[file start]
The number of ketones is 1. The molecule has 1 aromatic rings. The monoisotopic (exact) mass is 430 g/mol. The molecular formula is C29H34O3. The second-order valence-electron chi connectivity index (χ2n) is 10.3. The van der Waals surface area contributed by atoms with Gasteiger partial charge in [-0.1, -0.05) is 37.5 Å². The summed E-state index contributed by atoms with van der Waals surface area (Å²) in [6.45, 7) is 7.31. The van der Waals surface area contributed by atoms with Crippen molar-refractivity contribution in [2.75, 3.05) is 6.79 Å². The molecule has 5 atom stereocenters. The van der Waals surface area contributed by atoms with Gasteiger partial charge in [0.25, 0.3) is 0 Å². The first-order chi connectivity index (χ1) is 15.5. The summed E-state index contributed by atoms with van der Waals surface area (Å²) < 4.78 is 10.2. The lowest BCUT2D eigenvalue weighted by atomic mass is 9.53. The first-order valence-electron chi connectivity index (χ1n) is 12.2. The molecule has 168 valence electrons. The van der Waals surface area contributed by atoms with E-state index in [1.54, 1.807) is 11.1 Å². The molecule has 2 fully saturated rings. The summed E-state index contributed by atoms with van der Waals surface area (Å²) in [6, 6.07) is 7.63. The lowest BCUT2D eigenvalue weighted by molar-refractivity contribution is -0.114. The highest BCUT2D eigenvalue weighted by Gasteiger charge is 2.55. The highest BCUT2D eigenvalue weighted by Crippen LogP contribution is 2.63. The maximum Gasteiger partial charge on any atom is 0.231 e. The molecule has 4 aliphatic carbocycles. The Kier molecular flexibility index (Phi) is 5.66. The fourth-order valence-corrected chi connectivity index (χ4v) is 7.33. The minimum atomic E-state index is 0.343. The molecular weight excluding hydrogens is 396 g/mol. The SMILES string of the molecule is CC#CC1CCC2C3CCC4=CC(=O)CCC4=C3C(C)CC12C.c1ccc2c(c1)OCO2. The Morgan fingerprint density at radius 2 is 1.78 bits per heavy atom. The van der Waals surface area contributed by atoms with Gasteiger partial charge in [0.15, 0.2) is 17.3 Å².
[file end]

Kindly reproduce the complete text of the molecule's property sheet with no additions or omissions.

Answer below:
The number of ketones is 1. The molecule has 1 aromatic rings. The monoisotopic (exact) mass is 430 g/mol. The molecular formula is C29H34O3. The second-order valence-electron chi connectivity index (χ2n) is 10.3. The van der Waals surface area contributed by atoms with Gasteiger partial charge in [-0.1, -0.05) is 37.5 Å². The summed E-state index contributed by atoms with van der Waals surface area (Å²) in [6.45, 7) is 7.31. The van der Waals surface area contributed by atoms with Crippen molar-refractivity contribution in [2.75, 3.05) is 6.79 Å². The molecule has 5 atom stereocenters. The van der Waals surface area contributed by atoms with Gasteiger partial charge in [0.25, 0.3) is 0 Å². The first-order chi connectivity index (χ1) is 15.5. The summed E-state index contributed by atoms with van der Waals surface area (Å²) < 4.78 is 10.2. The lowest BCUT2D eigenvalue weighted by atomic mass is 9.53. The first-order valence-electron chi connectivity index (χ1n) is 12.2. The molecule has 168 valence electrons. The van der Waals surface area contributed by atoms with E-state index in [1.54, 1.807) is 11.1 Å². The molecule has 2 fully saturated rings. The summed E-state index contributed by atoms with van der Waals surface area (Å²) in [6, 6.07) is 7.63. The lowest BCUT2D eigenvalue weighted by molar-refractivity contribution is -0.114. The highest BCUT2D eigenvalue weighted by Gasteiger charge is 2.55. The highest BCUT2D eigenvalue weighted by Crippen LogP contribution is 2.63. The maximum Gasteiger partial charge on any atom is 0.231 e. The molecule has 4 aliphatic carbocycles. The Kier molecular flexibility index (Phi) is 5.66. The fourth-order valence-corrected chi connectivity index (χ4v) is 7.33. The minimum atomic E-state index is 0.343. The molecular weight excluding hydrogens is 396 g/mol. The SMILES string of the molecule is CC#CC1CCC2C3CCC4=CC(=O)CCC4=C3C(C)CC12C.c1ccc2c(c1)OCO2. The Morgan fingerprint density at radius 2 is 1.78 bits per heavy atom. The van der Waals surface area contributed by atoms with Gasteiger partial charge in [0.15, 0.2) is 17.3 Å².